The Chapel of Loretto in Santa Fe, New Mexico, is home to an exceptional work of carpentry
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The staircase of Loretto Chapel in Santa Fe, New Mexico is well known for at least two reasons: the somewhat mysterious identity of its builder, and the physics of its structure.
The fact that the structure can stand on its feet without any kind of central support attached to it has rendered it, for many, a miracle of sorts. It is indeed an architectonical marvel, in that sense.
In 1852, by order of the then bishop of Santa Fe, Jean Baptiste Lamy, the Chapel of Our Lady of Light (inspired by the Sainte-Chapelle in Paris) was built. It was placed under the care of the Sisters of Loretto, who were to arrive from Kentucky to found a school for girls.
Some local pious traditions claim that when the chapel was ready, builders were faced with an allegedly unexpected problem: there was no way to climb from the nave to the choir, on the second floor. Some say it was a sad error in the design – one that the building’s architect, Antonio Mouly, could not solve, since he had already passed away (although it is hard to believe that an accomplished architect would have simply forgotten to design an access to the choir. Most likely, he had a spiral-shaped staircase in mind.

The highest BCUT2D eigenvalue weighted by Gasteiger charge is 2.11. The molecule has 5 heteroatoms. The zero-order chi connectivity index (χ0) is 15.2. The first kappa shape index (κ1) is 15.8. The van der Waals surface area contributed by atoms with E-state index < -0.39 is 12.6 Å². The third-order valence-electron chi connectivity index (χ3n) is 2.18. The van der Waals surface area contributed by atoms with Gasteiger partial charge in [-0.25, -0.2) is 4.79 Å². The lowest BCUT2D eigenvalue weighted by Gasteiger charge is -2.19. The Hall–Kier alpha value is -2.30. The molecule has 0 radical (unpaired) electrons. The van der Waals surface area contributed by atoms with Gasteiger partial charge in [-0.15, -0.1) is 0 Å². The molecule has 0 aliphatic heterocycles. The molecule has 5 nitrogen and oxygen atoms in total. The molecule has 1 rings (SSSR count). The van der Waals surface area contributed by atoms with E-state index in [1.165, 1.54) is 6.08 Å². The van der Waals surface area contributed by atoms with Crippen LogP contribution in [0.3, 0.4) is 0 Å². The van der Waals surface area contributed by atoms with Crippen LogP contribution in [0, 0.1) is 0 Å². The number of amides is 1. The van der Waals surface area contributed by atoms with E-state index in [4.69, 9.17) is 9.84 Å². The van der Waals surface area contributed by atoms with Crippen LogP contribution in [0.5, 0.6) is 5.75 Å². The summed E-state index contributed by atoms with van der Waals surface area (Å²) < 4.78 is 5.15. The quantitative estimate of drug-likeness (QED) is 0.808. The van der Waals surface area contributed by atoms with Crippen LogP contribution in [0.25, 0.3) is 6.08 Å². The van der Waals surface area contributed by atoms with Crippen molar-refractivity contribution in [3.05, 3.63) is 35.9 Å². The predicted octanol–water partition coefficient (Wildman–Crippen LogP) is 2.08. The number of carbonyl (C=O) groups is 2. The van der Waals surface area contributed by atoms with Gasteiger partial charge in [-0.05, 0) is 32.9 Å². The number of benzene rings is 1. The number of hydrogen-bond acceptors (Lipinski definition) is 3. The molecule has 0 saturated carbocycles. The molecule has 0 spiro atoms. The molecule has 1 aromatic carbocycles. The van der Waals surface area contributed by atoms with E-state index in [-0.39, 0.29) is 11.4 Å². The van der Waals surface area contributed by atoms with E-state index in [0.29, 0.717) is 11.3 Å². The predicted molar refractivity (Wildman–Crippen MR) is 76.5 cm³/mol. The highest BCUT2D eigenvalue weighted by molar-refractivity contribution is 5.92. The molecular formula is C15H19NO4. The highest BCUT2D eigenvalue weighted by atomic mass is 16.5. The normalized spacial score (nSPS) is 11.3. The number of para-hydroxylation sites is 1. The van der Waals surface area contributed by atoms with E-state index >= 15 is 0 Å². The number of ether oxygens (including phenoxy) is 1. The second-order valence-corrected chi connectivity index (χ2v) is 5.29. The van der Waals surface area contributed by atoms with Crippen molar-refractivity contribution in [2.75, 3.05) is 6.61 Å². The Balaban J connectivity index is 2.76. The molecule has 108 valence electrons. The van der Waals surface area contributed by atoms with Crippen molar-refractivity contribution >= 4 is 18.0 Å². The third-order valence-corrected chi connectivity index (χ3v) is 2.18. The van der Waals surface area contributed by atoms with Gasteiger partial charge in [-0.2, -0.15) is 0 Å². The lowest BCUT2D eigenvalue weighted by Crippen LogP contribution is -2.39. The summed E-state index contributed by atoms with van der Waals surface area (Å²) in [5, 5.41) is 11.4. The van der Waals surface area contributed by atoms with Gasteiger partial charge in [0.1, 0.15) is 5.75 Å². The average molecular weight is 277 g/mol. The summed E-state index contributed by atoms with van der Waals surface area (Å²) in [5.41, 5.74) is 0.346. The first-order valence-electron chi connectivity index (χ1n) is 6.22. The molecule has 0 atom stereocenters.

Be that as it may, tradition claims that when the nuns insisted on building a staircase, the builders told them it would be impossible, and that building a normal, regular ladder would take too much room. It is said that they evenadvised the nuns to demolish the choir.The nuns decided they would pray a novena to St. Joseph, patron saint of carpenters, asking for another solution.
After finishing the novena, the story goes, a man appeared at the door of the chapel, saying that he could build a stairway, under one condition: he be granted total privacy.
The stranger locked himself in the chapel for three months with a saw, a square and a few other simple tools, and disappeared as soon as the work was finished, without ever having asked for any payment for his services.
The staircase, which is around six meters high, takes two full turns over its axis until it reaches the choir.According to some, the structure should have collapsed the very first moment someone used it, although the central spiral staircase is narrow enough to work as a central support on its own—quite an architectonical accomplishment indeed.
In any case, the original staircase was not attached to any wall until 1887, ten years later, when the railing was added, and the outer spiral was attached to a nearby pillar.
The very same pious traditions claim the mystery of the identity of the carpenter has never been satisfactorily solved, and that there is not even a delivery report that might help decipher where the wood came from –although some local historians claim the nuns keep some of this information in their archives. During those three months, no one saw anyone entering or leaving the chapel.
As the carpenter left before the Mother Superior could pay him, the Sisters of Loretto offered a reward to anyone who could his make identity known, but no one ever showed up. So, since then, the crafting of the staircase has been attributed to St. Joseph himself.